Take Monzo, a UK based challenger bank, that clearly states its mission is to build the ‘best current account in the world’. But with a banking license, it can sell many more products and services. In 2016, less than a year after its inception, Monzo started to provide APIs to third parties to build applications that can access Monzo’s customer data. Through APIs, Monzo plans to build a banking marketplace, where its customers will access, in addition to its specialised current account product, banking solutions from different providers -- all on Monzo’s platform. Similarly, Starling Bank, early this year, launched its app store along with a developer platform to give access to customer data to external participants to build products and solutions for its customers.
No longer independently blue*
It’s not just the digital banks but even traditional banks that think banking of the future would be modular, where banks would provide only a subset of products and services, while the rest of the offerings would be from an assortment of ecosystem partners. The quest for modularity has also stemmed from constraints beyond regulations.
Not too long ago, mobile first strategy emerged as a dominant theme in banking. Applications were reimagined to be delivered through mobile, adapting to newer, smaller form factors. Mobile-enabled banking on the go – hugely convenient for customers. But the backend infrastructure complexity remained, which meant business challenges, such as lack of personalized products, slower innovation, delayed go-to market persisted? Could APIs be the solution?
APIs, upending industries such as retail, transportation, travel and technology, have gradually gained traction within the financial services industry. Considered an enabler of innovation, APIs are software programs that allow disparate applications to communicate and share information with one another. An API strategy could result in not just enhanced customer experience and competitiveness but also operational efficiency.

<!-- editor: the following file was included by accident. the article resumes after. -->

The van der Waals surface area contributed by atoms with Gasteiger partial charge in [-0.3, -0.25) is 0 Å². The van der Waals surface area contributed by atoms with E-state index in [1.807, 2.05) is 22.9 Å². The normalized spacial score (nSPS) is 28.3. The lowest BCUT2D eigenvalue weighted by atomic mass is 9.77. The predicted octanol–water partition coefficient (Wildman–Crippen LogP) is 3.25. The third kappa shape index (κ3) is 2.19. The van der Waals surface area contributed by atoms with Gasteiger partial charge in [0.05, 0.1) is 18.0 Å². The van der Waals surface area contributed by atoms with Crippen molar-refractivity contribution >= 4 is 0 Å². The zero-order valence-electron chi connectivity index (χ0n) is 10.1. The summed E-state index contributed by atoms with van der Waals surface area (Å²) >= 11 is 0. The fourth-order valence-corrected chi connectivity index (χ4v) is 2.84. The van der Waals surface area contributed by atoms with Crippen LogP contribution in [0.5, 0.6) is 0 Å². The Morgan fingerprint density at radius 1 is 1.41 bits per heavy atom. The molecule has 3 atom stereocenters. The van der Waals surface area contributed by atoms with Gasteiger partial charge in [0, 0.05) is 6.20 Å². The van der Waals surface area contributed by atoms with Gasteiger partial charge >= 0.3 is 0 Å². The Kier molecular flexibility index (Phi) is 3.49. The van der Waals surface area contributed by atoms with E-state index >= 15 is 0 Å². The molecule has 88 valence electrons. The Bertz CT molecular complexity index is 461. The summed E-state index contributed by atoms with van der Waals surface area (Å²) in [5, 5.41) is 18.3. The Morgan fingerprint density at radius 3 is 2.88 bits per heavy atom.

Leading banks such as BBVA, Capital One, HSBC, RBS, all have developer portals -- offering APIs, software development kits and support to external developers and tech firms to build new solutions. The API based middleware connecting banking assets and third-party applications has led to the rise of Banking-as-a-Service or BaaS.
To understand BaaS, let’s take a simple example – Bank B has a cumbersome paper-based mortgage process. Fintech F has just the solution – a fully digitised product spanning the entire mortgage process from application to approval, complete with a super easy to use interface. F needs customers – a banking license would be good but customers are essential. B’s API gives F access to B’s customer data. Soon, B’s customers have a hassle-free experience applying for mortgages and F has access to a well-established customer base. BaaS can often result in point solutions such as personal finance management tool, accounting software, interest calculators or ATM locators being developed by third parties. These solutions can be sold as standalone applications, be part of an app store, or integrated into a product suite, all of which may or may not be owned by the banks.
In contrast, Banking-as-a-Platform or BaaP is all-encompassing. To understand why we’ll take a quick look at what defines a platform. In part 2 of the series, we’ll also see how companies adopting a platform strategy have transformed not just their business models but also industry models.
*The colour of the logos of most prominent financial brands such as RBS, Barclays, BBVA and Visa is blue